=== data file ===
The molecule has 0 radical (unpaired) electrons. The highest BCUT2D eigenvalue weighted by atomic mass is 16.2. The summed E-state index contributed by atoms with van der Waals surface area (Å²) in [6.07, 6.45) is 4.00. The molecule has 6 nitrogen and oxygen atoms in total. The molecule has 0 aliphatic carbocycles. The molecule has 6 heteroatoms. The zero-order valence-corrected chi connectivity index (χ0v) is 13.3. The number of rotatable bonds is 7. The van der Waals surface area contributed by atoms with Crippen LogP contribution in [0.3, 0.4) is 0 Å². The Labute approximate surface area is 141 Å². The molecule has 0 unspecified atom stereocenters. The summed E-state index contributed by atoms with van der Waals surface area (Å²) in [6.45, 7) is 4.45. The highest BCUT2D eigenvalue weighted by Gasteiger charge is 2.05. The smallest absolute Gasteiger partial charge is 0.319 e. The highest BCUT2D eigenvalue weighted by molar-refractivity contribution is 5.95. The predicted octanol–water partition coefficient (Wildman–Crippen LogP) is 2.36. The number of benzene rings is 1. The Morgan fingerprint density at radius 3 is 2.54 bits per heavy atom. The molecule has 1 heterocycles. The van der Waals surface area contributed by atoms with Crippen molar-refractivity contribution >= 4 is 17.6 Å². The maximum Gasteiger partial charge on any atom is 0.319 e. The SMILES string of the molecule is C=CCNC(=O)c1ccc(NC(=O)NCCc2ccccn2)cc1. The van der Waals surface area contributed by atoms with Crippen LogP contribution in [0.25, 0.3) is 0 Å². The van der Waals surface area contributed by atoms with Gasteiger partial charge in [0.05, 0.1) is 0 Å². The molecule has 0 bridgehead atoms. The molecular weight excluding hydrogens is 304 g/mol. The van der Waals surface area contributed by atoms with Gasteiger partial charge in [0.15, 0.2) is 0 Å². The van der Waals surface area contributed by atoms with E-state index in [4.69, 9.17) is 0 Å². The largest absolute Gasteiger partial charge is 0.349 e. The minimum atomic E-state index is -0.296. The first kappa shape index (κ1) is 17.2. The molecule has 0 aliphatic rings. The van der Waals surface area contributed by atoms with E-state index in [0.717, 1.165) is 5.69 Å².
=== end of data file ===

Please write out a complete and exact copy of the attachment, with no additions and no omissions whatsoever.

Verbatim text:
The molecule has 0 radical (unpaired) electrons. The highest BCUT2D eigenvalue weighted by atomic mass is 16.2. The summed E-state index contributed by atoms with van der Waals surface area (Å²) in [6.07, 6.45) is 4.00. The molecule has 6 nitrogen and oxygen atoms in total. The molecule has 0 aliphatic carbocycles. The molecule has 6 heteroatoms. The zero-order valence-corrected chi connectivity index (χ0v) is 13.3. The number of rotatable bonds is 7. The van der Waals surface area contributed by atoms with Crippen LogP contribution in [0.3, 0.4) is 0 Å². The Labute approximate surface area is 141 Å². The molecule has 0 unspecified atom stereocenters. The summed E-state index contributed by atoms with van der Waals surface area (Å²) in [6.45, 7) is 4.45. The highest BCUT2D eigenvalue weighted by Gasteiger charge is 2.05. The smallest absolute Gasteiger partial charge is 0.319 e. The highest BCUT2D eigenvalue weighted by molar-refractivity contribution is 5.95. The predicted octanol–water partition coefficient (Wildman–Crippen LogP) is 2.36. The number of benzene rings is 1. The Morgan fingerprint density at radius 3 is 2.54 bits per heavy atom. The molecule has 1 heterocycles. The van der Waals surface area contributed by atoms with Crippen molar-refractivity contribution >= 4 is 17.6 Å². The maximum Gasteiger partial charge on any atom is 0.319 e. The SMILES string of the molecule is C=CCNC(=O)c1ccc(NC(=O)NCCc2ccccn2)cc1. The van der Waals surface area contributed by atoms with Crippen LogP contribution in [0.25, 0.3) is 0 Å². The van der Waals surface area contributed by atoms with Gasteiger partial charge in [0.05, 0.1) is 0 Å². The molecule has 0 bridgehead atoms. The molecular weight excluding hydrogens is 304 g/mol. The van der Waals surface area contributed by atoms with Gasteiger partial charge in [0.15, 0.2) is 0 Å². The van der Waals surface area contributed by atoms with E-state index in [4.69, 9.17) is 0 Å². The largest absolute Gasteiger partial charge is 0.349 e. The minimum atomic E-state index is -0.296. The first kappa shape index (κ1) is 17.2. The molecule has 0 aliphatic rings. The van der Waals surface area contributed by atoms with E-state index in [0.717, 1.165) is 5.69 Å².